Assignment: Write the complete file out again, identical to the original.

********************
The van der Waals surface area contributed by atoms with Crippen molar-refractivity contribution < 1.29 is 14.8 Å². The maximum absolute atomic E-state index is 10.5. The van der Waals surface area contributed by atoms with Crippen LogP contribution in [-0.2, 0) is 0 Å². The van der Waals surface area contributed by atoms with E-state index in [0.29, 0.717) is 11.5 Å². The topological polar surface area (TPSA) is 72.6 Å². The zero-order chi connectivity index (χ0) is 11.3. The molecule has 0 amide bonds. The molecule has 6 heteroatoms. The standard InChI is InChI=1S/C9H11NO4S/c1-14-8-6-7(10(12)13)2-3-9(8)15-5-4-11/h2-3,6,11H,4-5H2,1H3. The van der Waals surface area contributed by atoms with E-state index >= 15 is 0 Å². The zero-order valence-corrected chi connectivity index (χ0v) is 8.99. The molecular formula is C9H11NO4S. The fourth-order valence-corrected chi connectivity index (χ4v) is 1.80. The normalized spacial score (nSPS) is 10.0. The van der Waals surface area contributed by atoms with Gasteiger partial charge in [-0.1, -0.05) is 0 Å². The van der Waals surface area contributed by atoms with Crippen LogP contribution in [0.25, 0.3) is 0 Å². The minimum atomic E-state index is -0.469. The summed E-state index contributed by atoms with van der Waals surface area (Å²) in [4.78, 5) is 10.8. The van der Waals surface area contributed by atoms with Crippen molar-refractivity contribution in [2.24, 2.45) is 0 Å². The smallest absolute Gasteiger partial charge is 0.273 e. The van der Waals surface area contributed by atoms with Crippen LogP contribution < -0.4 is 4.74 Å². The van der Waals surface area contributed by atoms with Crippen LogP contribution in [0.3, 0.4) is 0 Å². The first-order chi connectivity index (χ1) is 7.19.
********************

The van der Waals surface area contributed by atoms with Crippen molar-refractivity contribution < 1.29 is 14.8 Å². The maximum absolute atomic E-state index is 10.5. The van der Waals surface area contributed by atoms with Crippen LogP contribution in [-0.2, 0) is 0 Å². The van der Waals surface area contributed by atoms with E-state index in [0.29, 0.717) is 11.5 Å². The topological polar surface area (TPSA) is 72.6 Å². The zero-order chi connectivity index (χ0) is 11.3. The molecule has 0 amide bonds. The molecule has 6 heteroatoms. The standard InChI is InChI=1S/C9H11NO4S/c1-14-8-6-7(10(12)13)2-3-9(8)15-5-4-11/h2-3,6,11H,4-5H2,1H3. The van der Waals surface area contributed by atoms with E-state index >= 15 is 0 Å². The zero-order valence-corrected chi connectivity index (χ0v) is 8.99. The molecular formula is C9H11NO4S. The fourth-order valence-corrected chi connectivity index (χ4v) is 1.80. The normalized spacial score (nSPS) is 10.0. The van der Waals surface area contributed by atoms with Gasteiger partial charge in [-0.1, -0.05) is 0 Å². The van der Waals surface area contributed by atoms with Crippen LogP contribution in [0.25, 0.3) is 0 Å². The minimum atomic E-state index is -0.469. The summed E-state index contributed by atoms with van der Waals surface area (Å²) in [4.78, 5) is 10.8. The van der Waals surface area contributed by atoms with Crippen molar-refractivity contribution in [2.24, 2.45) is 0 Å². The smallest absolute Gasteiger partial charge is 0.273 e. The van der Waals surface area contributed by atoms with Crippen LogP contribution < -0.4 is 4.74 Å². The van der Waals surface area contributed by atoms with Crippen LogP contribution in [0.3, 0.4) is 0 Å². The first-order chi connectivity index (χ1) is 7.19.